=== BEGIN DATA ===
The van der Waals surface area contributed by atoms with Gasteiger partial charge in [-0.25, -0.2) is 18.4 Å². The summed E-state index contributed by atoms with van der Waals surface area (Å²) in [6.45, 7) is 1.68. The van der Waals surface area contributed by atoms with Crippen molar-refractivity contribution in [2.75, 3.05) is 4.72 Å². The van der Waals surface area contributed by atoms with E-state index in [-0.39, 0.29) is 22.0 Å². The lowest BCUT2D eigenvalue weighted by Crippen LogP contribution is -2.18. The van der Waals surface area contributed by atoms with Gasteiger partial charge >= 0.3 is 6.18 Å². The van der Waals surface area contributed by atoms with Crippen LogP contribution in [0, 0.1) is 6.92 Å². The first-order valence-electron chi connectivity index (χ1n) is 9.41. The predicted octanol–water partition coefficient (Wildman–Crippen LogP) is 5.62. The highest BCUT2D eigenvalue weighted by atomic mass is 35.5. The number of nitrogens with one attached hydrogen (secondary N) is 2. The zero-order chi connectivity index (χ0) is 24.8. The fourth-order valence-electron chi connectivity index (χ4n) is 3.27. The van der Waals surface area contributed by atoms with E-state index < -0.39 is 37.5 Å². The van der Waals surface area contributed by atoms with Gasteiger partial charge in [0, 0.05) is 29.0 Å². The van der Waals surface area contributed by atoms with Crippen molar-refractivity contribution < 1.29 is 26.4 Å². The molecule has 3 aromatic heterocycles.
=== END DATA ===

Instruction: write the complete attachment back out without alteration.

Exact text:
The van der Waals surface area contributed by atoms with Gasteiger partial charge in [-0.25, -0.2) is 18.4 Å². The summed E-state index contributed by atoms with van der Waals surface area (Å²) in [6.45, 7) is 1.68. The van der Waals surface area contributed by atoms with Crippen molar-refractivity contribution in [2.75, 3.05) is 4.72 Å². The van der Waals surface area contributed by atoms with E-state index in [-0.39, 0.29) is 22.0 Å². The lowest BCUT2D eigenvalue weighted by Crippen LogP contribution is -2.18. The van der Waals surface area contributed by atoms with Gasteiger partial charge >= 0.3 is 6.18 Å². The van der Waals surface area contributed by atoms with Crippen LogP contribution in [0, 0.1) is 6.92 Å². The first-order valence-electron chi connectivity index (χ1n) is 9.41. The predicted octanol–water partition coefficient (Wildman–Crippen LogP) is 5.62. The highest BCUT2D eigenvalue weighted by atomic mass is 35.5. The number of nitrogens with one attached hydrogen (secondary N) is 2. The zero-order chi connectivity index (χ0) is 24.8. The fourth-order valence-electron chi connectivity index (χ4n) is 3.27. The van der Waals surface area contributed by atoms with E-state index < -0.39 is 37.5 Å². The van der Waals surface area contributed by atoms with Gasteiger partial charge in [0, 0.05) is 29.0 Å². The van der Waals surface area contributed by atoms with Crippen molar-refractivity contribution < 1.29 is 26.4 Å². The molecule has 3 aromatic heterocycles.